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Afghanistan

Trump Invites Ghani to US After Discussing Peace Process

US President Donald Trump in a phone conversation on Thursday thanked President Ghani for his cooperation in the release of two AUAF professors and invited Ghani for an official visit to the US, which Ghani accepted, Palace spokesman Sediq Sediqqi said on Twitter late Thursday.

Sediqqi reported that the two leaders spoke about the peace process:

“President Trump also stated that for any process to succeed, the Afghan government’s inclusion in the talks and their ownership and leadership of the process from the outset is imperative, which must begin immediately.”

Notably, Sediqqi tweeted that in response to a discussion of Ghani’s “7-point peace plan,” President Trump “insisted on a ceasefire as precondition before negotiations,” but a White House statement that summarized the call only mentioned a “reduction of violence” as being "necessary" to “move the peace process forward.”

The White House statement in full:

“Today, President Donald J. Trump spoke with President Ashraf Ghani of Afghanistan to express appreciation for President Ghani’s support in freeing hostages Kevin King and Timothy Weeks. President Trump affirmed the important role of the Afghan government in its country’s peace process. Both sides agreed a reduction in violence is necessary to move the peace process forward and for any intra-Afghan negotiations regarding a political settlement to be successful.”

The conversation took place as Ghani is on an official visit to the United Arab Emirates (UAE).

The two leaders also discussed Afghan security and defense forces, Sediqqi said, with both sides praising the progress made by the Afghan forces in various areas, notably in their clearing of Daesh fighters from Nangarhar province.

President Ghani visited Nangarhar province on Tuesday, saying the “elimination” of Daesh in the province is a significant achievement not only for Afghanistan but regionally and internationally as well.

Afghanistan

Trump Invites Ghani to US After Discussing Peace Process

“Both sides agreed a reduction in violence is necessary to move the peace process forward,” said White House.

تصویر بندانگشتی

US President Donald Trump in a phone conversation on Thursday thanked President Ghani for his cooperation in the release of two AUAF professors and invited Ghani for an official visit to the US, which Ghani accepted, Palace spokesman Sediq Sediqqi said on Twitter late Thursday.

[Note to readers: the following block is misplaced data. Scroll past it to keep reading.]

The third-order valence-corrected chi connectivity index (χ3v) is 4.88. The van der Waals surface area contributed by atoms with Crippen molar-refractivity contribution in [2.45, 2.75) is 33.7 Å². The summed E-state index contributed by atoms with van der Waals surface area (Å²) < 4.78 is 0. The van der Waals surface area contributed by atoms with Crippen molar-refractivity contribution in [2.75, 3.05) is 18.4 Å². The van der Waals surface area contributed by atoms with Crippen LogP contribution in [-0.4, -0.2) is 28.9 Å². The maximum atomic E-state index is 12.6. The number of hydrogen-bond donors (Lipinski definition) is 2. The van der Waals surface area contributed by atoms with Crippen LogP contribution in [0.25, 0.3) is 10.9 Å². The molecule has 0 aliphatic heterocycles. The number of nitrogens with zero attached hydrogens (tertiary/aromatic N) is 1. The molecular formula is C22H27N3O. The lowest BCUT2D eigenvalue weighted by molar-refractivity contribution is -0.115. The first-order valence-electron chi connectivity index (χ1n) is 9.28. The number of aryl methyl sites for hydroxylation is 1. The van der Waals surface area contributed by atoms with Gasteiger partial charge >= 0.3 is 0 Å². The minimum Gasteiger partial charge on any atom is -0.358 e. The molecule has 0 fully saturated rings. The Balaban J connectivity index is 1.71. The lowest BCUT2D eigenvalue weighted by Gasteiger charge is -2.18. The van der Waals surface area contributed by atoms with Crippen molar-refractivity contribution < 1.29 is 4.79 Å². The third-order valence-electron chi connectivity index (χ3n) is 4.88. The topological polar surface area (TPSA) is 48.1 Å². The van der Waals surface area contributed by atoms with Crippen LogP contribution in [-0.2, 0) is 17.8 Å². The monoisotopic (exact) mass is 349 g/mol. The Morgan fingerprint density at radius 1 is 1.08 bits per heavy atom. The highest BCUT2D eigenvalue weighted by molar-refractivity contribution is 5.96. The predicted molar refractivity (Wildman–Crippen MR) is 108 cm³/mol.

Sediqqi reported that the two leaders spoke about the peace process:

“President Trump also stated that for any process to succeed, the Afghan government’s inclusion in the talks and their ownership and leadership of the process from the outset is imperative, which must begin immediately.”

Notably, Sediqqi tweeted that in response to a discussion of Ghani’s “7-point peace plan,” President Trump “insisted on a ceasefire as precondition before negotiations,” but a White House statement that summarized the call only mentioned a “reduction of violence” as being "necessary" to “move the peace process forward.”

The White House statement in full:

“Today, President Donald J. Trump spoke with President Ashraf Ghani of Afghanistan to express appreciation for President Ghani’s support in freeing hostages Kevin King and Timothy Weeks. President Trump affirmed the important role of the Afghan government in its country’s peace process. Both sides agreed a reduction in violence is necessary to move the peace process forward and for any intra-Afghan negotiations regarding a political settlement to be successful.”

The conversation took place as Ghani is on an official visit to the United Arab Emirates (UAE).

The two leaders also discussed Afghan security and defense forces, Sediqqi said, with both sides praising the progress made by the Afghan forces in various areas, notably in their clearing of Daesh fighters from Nangarhar province.

President Ghani visited Nangarhar province on Tuesday, saying the “elimination” of Daesh in the province is a significant achievement not only for Afghanistan but regionally and internationally as well.

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